The meeting between Robert Briscoe and Justice Louis Brandeis was the most important accomplishment of Isadore Solkoff’s life. According to Briscoe, Brandeis almost certainly reported the meeting to the President Roosevelt. Roosevelt’s refusal to act on the information resulted in the unnecessary deaths of millions of Jews in Europe.

When I was born in 1947, my father was a man burned out by the fact that he had the vision to see the impending tragedy, did everything he could to avert it, and had to live with the tragic reality that he had failed. Jabotinsky was and remains today a controversial figure. He was by all accounts a leader of astonishing magnetism whom my father loved with a love which could not be compared. Isadore Solkoff’s tombstone reads, “Follower of Jabotinsky.” When my younger daughter Amelia was born, following Jewish custom of naming children in honor of the dead, her mother and I gave her the middle name Altalena.

Altalena was Jabontinsky’s pen name. It is also the name of an arms ship that was brought into Israel in the middle of the 1948 War of Independent which to this day is a source of passionate controversy. As one Israeli asked me querulously, “You named your daughter for an arms ship.” I replied, “No, I named my daughter for the man the arms ship was named after.” Either way my father would have been pleased and my father’s love for me was steady and pure and this act of homage is the least I could do.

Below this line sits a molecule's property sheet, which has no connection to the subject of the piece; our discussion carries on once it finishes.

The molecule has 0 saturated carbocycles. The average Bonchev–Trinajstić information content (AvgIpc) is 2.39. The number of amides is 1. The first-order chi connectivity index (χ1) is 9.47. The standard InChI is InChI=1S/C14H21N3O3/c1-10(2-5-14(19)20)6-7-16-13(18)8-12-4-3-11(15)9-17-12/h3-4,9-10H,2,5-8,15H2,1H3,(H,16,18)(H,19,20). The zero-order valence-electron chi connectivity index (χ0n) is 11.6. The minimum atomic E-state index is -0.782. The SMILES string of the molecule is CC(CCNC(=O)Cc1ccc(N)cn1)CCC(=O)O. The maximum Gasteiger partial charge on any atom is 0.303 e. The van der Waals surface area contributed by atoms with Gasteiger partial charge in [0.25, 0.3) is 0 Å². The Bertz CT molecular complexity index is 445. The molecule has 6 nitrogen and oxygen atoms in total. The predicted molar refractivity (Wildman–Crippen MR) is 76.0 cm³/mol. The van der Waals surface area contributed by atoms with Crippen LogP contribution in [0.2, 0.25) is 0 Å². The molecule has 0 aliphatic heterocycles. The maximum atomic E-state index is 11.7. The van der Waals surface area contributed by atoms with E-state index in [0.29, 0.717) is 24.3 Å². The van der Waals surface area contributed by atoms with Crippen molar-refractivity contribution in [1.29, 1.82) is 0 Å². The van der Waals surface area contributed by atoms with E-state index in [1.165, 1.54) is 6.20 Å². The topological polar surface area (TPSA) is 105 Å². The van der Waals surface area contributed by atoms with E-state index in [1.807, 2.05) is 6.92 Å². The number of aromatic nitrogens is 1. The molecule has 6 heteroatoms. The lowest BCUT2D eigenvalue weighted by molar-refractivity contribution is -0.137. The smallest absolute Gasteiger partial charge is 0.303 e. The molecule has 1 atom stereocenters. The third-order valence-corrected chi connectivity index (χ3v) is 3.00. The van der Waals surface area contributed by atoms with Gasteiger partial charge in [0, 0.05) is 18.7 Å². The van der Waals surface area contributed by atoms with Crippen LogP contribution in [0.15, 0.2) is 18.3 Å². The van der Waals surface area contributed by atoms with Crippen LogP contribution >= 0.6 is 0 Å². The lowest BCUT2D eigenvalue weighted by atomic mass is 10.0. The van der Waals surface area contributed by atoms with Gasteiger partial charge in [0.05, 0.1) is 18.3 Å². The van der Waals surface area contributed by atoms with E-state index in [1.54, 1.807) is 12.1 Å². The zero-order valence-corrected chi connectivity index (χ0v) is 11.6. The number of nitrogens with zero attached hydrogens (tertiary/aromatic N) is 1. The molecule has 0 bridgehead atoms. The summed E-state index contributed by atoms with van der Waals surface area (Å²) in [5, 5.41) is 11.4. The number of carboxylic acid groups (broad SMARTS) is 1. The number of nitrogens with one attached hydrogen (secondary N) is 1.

It is worth noting that after naming my younger Altalena, I received a lengthy letter from my late beloved mother Miriam Schmerler begging me not to name my daughter after that awful man Jabotinsky.

Jabotinsky had served in World War I as co-captain in the Zion Mule Corps with David Ben Gurion, Israel’s first prime minister. The two hated each other and the views they each represented. My parents met at a synagogue weekend where members of various Zionist groups presented their ideas. My mother was a follower of Ben Gurion. My parents’ marriage was not made in heaven.

The resolution to the inter-Zionist animus, which continues to this day, must be solved before peace in Israel can possibly be achieved. Peace with the Palestinian community and their Arab neighbors is the only way the state of Israel can preserved. Ironically, both Jabotinsky and Ben Gurion would agree with this statement.